The two-day course is conducted four times annually at CRESENT. Twelve to 18 participants per course learn with an instructor to resident ratio of 1:6. Learning objectives are listed in Table 1. During the introduction, the course director introduces the instructors and simulation technicians. The course director and instructors are all pediatric intensivists with experience in simulation-based education including targeted training on using simulation to support learning. The faculty has participated in faculty development courses at CRESENT, namely the FD-Sim course, and IMS course from the Center of Medical Simulation (CMS). The residents tour the simulation center and are familiarized with the simulation rooms, debriefing rooms, simulators and all the equipment. The course director introduces the basic assumption and safety container [12]. The simulation rooms resemble PICU rooms and equipped with SimJunior® or SimBaby®, crash cart with a defibrillator and airway tools for infants and children. The course utilizes three skills station rooms: 1) basic airway tools and infant and child intubation heads (Fig. 1), 2) advanced airway tools such as video laryngoscope and intubation bronchoscope and 3) surgical airway tools for cricothyroidotomy utilizing TraumaMan® manikin.
Table 1

Learning objectives of the pediatric airway management course

Domain

Learning objectives

Patient care

1. Demonstrate observation of universal precautions at all times

2. Demonstrate clinical skills of competent performance of airway management

Medical knowledge

3. Define respiratory failure

4. Describe the basic anatomy and physiology of the paediatric airway

Practice-based learning and improvement

5. Demonstrate management of simple and difficult airway diseases

6. Demonstrate sound decision-making based on available medical information

Interpersonal and communication skills

7. Demonstrate the use of crew resource management

8. Demonstrate effective interdisciplinary teamwork

Fig. 1

Trainees are practicing at Basic Airway Skill Station

The course schedule includes: 1) two interactive lectures on airway management and crew resource management, 30 min each, 2) a demonstration session on fundamentals of intubation for 60 min, 3) three skills stations, 4) six case scenarios, two on each concept of can ventilate-can intubate, can ventilate-can’t intubate and can’t ventilate-can’t intubate. Each scenario is followed by video debriefing. All activities are done in group fashion. When the scenario necessitates, moulage is performed on SimJunior® or SimBaby®.

Debriefing usually follows the 10-min case scenario and lasts for 20 min. Three phases of debriefing are used: 1) reaction discussion of both feelings and facts, 2) understanding on how to improve or sustain performance through exploring, discussion and teaching and generalization, and 3) summary and take home messages.

Evaluation instruments

Evaluation of participants is done at the beginning of the course and then at the end. Residents complete a pre-test of 20 multiple choices questions with equal weight and a maximum score of 100%. The test was developed by one the authors (SA) to reflect the learning objectives and was face validated with a group of experts in the field. In the practical skills test, the resident is given a scenario of a patient with respiratory failure and to manage. A 31-point checklist with equal weight adapted from ACCP (Table 2) is used to assess the resident’s performance. The checklist is divided into 4 parts: equipment setup, patient positioning, pharmacology and intubation steps.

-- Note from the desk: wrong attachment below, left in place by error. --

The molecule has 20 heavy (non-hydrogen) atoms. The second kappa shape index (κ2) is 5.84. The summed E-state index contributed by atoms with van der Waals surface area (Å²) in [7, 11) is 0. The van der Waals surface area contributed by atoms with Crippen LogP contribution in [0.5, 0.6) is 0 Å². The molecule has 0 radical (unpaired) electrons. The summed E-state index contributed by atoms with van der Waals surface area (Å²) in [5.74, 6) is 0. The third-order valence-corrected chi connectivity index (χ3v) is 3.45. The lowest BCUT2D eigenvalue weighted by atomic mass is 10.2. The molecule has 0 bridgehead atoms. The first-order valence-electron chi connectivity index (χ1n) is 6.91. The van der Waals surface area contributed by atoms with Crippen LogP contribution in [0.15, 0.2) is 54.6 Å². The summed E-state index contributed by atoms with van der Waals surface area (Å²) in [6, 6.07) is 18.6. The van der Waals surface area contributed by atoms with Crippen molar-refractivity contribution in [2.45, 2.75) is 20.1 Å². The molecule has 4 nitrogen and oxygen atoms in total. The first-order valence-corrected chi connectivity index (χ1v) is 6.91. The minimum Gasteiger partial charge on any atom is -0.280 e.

Table 2

Pediatric airway management procedural skills checklist

#

Equipment Setup

Yes

No

1

BVM with O2 on at 10L (positioned on left)

  

2

10cm PEEP valve (positioned on left)

  

3

Oral and/or nasal airway (positioned on left)

  

4

Free flowing IV

  

5

Suction on: coming from right, positioned on right

  

6

ET tube-proper size for age with stylet (positioned on right)

  

7

Cuff checked: 10cc syringe attached

  

8

ETCO2 detector (positioned on left)

  

9

Laryngoscope handle and blade with light on: positioned on left

  

10

Difficult airway cart immediately available

  

#

Patient Positioning

Yes

No

1

Headboard off

  

2

Side rails down

  

3

Head positioned to align airway axis

  

4

Bed height appropriate

  

#

Pharmacology

Yes

No

1

Midazolam 0.05-0.1 mg/kg bolus or Fentanyl 1-2 μg/kg bolus ready or ketamine 1-2mg/kg AND Succinylcholine 1-2 mg/kg bolus or Rocuronium 0.6-1.2mg/kg bolus

  

2

Atropine or Epinephrine available

  

#

Intubation Steps

Yes

No

1

Put on personal protective equipment (gloves, mask, eye protection minimum)

  

2

Pre-oxygenation performed

  

3

Verbalize airway assessment

  

4

Intubator verbalizes explicit review of plan/back up with cutoffs

  

5

Induction agent given

  

6

Ability to ventilate considered/confirmed

  

7

Cricoid pressure applied (optional)

  

8

Neuromuscular agent given

  

9

Intubation technique appropriate

  

10

Intubator halts intubation efforts and initiates BVM if saturation decreases by 5% or <90%

  

11

Airway adjunct (oral/nasal) considered/employed if sat <90%

  

12

Intubation successful

  

13

ETT set at appropriate length for age at gum line (3x tube size in mm)

  

14

Placement confirmed with 2 indicators (positive ETCO2, breath sounds, O2 saturation)

  

15

Intubator does not let go of tube until it is secured

  

Table 2 displays a total of 31 points for practical skill assessment checklist which is subdivided into four main categories as equipment setup with 10 divisions, patient positioning with four divisions, pharmacology with two divisions, and lastly intubation steps with 15 divisions. Each trainee will be assessed using this checklist at pre-test and post-test, that is before and after the course